Sunday, January 5, 2014

Snow Day Pay for Nannies

From our friends at Breedlove and Associates . . .

This case puts the spotlight on a little-know aspect of employment law: how is a family supposed to handle a snow day?

The Situation
A family hired a full-time nanny and agreed to pay her a flat salary for 40 hours of work per week. They did not use a placement agency and there was no employment agreement in place.
About a month into the employment relationship, a severe winter storm closed much of the city. For two days, the nanny tried to get to work, but the road closures made it impossible. When payday came, the family paid her for 3 days of work instead of 5.
The nanny felt strongly that since they had agreed to a salary, she should be paid for the snow days. The family felt strongly that they shouldn't have to pay for work not performed - especially since they had to pay a neighbor to babysit those days.

Who's right?

The Law
According to the Fair Labor Standards Act (FLSA), employers ARE NOT REQUIRED BY LAW to pay employees for missed work caused by inclement weather or other acts of nature. That is true whether the employee is paid on a salary or an hourly basis.
Note 1: Most employers choose to pay the employee for these kinds of involuntary absences in order to help stabilize the employee's cash flow and make sure they retain a quality employee.
Note 2: An employment agreement that guarantees pay regardless of hours worked would trump the federal law.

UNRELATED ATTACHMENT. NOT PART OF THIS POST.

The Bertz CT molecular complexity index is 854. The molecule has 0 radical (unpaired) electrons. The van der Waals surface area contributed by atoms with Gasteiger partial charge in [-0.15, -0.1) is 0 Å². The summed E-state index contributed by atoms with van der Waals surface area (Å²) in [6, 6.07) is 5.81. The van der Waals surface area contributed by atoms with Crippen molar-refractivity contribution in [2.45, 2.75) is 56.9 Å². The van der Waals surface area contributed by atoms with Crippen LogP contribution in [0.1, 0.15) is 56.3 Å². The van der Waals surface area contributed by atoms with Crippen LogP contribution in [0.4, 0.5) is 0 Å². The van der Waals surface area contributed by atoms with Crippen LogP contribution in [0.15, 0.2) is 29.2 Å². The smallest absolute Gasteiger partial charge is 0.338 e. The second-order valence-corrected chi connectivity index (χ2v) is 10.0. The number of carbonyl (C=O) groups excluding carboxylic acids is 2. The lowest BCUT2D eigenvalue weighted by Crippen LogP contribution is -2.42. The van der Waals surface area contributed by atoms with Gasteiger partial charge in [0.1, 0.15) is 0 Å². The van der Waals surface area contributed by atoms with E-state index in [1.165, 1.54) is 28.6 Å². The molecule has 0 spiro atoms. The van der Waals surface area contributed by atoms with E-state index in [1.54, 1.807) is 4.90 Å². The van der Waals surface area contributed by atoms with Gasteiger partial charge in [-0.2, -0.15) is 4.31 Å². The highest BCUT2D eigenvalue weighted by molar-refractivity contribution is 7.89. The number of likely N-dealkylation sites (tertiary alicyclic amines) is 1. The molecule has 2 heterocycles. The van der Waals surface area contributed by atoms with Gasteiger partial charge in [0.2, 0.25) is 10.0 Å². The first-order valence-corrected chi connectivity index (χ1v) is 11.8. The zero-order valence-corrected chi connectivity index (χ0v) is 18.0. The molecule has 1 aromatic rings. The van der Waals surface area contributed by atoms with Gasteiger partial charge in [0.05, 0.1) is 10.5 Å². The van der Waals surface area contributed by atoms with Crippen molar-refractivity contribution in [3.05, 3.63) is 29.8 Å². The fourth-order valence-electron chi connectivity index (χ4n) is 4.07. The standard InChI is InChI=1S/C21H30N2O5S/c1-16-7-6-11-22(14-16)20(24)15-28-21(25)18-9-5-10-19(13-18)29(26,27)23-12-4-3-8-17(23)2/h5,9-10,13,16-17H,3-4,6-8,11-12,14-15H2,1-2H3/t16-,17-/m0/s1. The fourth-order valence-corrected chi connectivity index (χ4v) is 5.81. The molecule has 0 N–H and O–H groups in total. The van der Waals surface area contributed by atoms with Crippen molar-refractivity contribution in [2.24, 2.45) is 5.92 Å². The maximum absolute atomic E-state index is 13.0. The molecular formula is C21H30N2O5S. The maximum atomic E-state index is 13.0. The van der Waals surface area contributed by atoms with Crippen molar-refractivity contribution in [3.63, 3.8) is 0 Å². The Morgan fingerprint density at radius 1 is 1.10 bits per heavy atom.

The Mess
• When the nanny received her paycheck and saw that two full days of pay were missing, she called her employer to see if a mistake had been made.
• The employer argued that she should not have to pay for hours not worked - regardless of the reason. (The employer was emboldened because she and her husband had been able to get into work those days and they had paid a babysitter to fill in for the absent nanny).
• This greatly upset the employee because she was under the impression that she was guaranteed her salary, regardless of hours.
• The disagreement between the family and the nanny continued to escalate, because both parties felt their respective positions were justified. Finally, the employer and employee called Breedlove & Associates to learn the law and "get a formal ruling."

The Outcome
We explained the law and the sensitivities. In the absence of an employment agreement, the law favored the family. But the appeal to decency (and employee retention) motivated the employer to pay for the two snow days.
Nevertheless, the disagreement had severely damaged the relationship between the family and nanny. The relationship terminated within weeks of the snowstorm and the family retained an agency to find another nanny.

How the Whole Thing Could Have Been Avoided
This case illustrates the importance of employment agreements and employment law guidance within the placement process. Neither the family nor the nanny had these foundational elements in place.
If the family had a staffing professional at their side, they would have known how to handle these types of situations before the snowstorm hit - or at least who to call. Without established understandings and agreements, simple issues like snow days can turn into disagreements, wasted time, anxiety and sometimes even premature terminations.
This foundational structure and guidance is part of the enhanced service that quality agencies bring to the nanny search process -- expanding the value proposition from "finding an excellent nanny" to "creating an excellent nanny experience." If you have any questions about employment law or how to incorporate it into your placement process, please give us a call. We're here to help.

If you have additional questions, please call 888-BREEDLOVE (273-3356) or visit

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